“A defendant meets his or her burden on the first step of the anti-SLAPP analysis by demonstrating the acts underlying the plaintiff’s cause of action fall within one of the four categories spelled out in [CCP] section 425.16, subdivision (e).”  (Collier v. Harris (2015) 240 Cal.App.4th 41, 50-51.)  That section provides that an “‘act in furtherance of a person’s right of petition or free speech under the United States or California Constitution in connection with a public issue’ includes: (1) any written or oral statement or writing made before a legislative, executive, or judicial proceeding, or any other official proceeding authorized by law, (2) any written or oral statement made in connection with an issue under consideration or review by a legislative, executive, or judicial body, or any other official proceeding authorized by law, (3) any written or oral statement or writing made in a place open to the public or a public forum in connection with an issue of public interest, or (4) any other conduct in furtherance of the exercise of the constitutional right of petition or the constitutional right of free speech in connection with a public issue or an issue of public interest.”  (CCP §425.16(e).)  “These categories define the scope of the anti-SLAPP statute by listing acts which constitute an ‘act in furtherance of a person’s right of petition or free speech under the United States or California Constitution in connection with a public issue.’”  (Collier, supra, at 51, citing CCP §425.16(e).)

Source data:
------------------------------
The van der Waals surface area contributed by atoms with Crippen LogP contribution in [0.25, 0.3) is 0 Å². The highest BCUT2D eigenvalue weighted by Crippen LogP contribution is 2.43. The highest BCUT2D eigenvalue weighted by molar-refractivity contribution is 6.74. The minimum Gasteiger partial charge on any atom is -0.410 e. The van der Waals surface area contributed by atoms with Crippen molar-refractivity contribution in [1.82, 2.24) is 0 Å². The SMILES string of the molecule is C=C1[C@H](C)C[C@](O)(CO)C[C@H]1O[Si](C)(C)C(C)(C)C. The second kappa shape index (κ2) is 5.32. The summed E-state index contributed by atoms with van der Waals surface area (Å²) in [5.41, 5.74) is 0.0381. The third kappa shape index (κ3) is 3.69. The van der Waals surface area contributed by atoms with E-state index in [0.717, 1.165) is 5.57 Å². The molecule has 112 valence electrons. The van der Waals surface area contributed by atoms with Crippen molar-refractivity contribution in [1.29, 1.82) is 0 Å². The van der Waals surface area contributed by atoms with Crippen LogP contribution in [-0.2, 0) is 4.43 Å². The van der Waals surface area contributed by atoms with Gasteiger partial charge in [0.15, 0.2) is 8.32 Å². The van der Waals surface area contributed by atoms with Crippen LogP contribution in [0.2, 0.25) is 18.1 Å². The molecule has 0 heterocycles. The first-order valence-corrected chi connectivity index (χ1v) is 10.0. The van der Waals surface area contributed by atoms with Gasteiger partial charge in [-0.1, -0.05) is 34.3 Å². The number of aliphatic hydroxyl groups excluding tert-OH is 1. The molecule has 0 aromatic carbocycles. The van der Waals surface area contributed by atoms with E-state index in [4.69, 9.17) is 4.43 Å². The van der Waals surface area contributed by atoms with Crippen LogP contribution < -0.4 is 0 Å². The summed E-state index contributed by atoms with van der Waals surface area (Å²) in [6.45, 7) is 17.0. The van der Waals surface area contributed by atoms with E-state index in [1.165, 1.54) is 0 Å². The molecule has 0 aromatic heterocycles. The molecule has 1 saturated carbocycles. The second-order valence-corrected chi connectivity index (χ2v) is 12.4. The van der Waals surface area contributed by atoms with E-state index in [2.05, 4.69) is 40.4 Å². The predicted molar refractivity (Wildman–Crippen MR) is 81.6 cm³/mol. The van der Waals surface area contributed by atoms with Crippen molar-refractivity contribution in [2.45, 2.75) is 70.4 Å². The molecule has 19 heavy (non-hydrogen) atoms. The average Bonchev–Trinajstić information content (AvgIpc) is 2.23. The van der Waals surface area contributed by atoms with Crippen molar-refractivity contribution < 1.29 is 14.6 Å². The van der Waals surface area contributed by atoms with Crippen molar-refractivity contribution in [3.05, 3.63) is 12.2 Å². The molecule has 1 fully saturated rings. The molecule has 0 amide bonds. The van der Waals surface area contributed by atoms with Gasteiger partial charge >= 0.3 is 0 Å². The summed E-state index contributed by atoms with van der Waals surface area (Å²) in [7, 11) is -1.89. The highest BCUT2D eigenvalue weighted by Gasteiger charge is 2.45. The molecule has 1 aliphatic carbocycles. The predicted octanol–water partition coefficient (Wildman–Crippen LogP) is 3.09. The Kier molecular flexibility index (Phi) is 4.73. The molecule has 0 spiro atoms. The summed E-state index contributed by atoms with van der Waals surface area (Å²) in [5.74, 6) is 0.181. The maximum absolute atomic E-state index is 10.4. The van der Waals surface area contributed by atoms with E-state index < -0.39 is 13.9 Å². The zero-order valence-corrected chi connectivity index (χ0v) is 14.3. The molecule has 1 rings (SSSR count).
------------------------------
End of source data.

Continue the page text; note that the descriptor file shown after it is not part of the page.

The anti-SLAPP statute should be broadly construed and a plaintiff/cross-complainant cannot avoid operation of the anti-SLAPP statute by attempting, through artifices of pleading, to characterize an action as a garden variety tort or contract claim when in fact the claim is predicated on protected speech or petitioning activity.  (Hylton v. Frank E. Rogozienski, Inc. (2009) 177 Cal.App.4th 1264, 1271-1272 [internal citations omitted].)  “Accordingly, we disregard the labeling of the claim and instead ‘examine the principal thrust or gravamen of a plaintiff’s cause of action to determine whether the anti-SLAPP statute applies.’”  (Id. at 1272 [internal citation omitted].)  “We assess the principal thrust by identifying ‘[t]he allegedly wrongful and injury-producing conduct…that provides the foundation for the claim.’”  (Ibid. [citation omitted].)  “If the core injury-producing conduct upon which the plaintiff’s claim is premised does not rest on protected speech or petitioning activity, collateral or incidental allusions to protected activity will not trigger application of the anti-SLAPP statute.”  (Ibid.)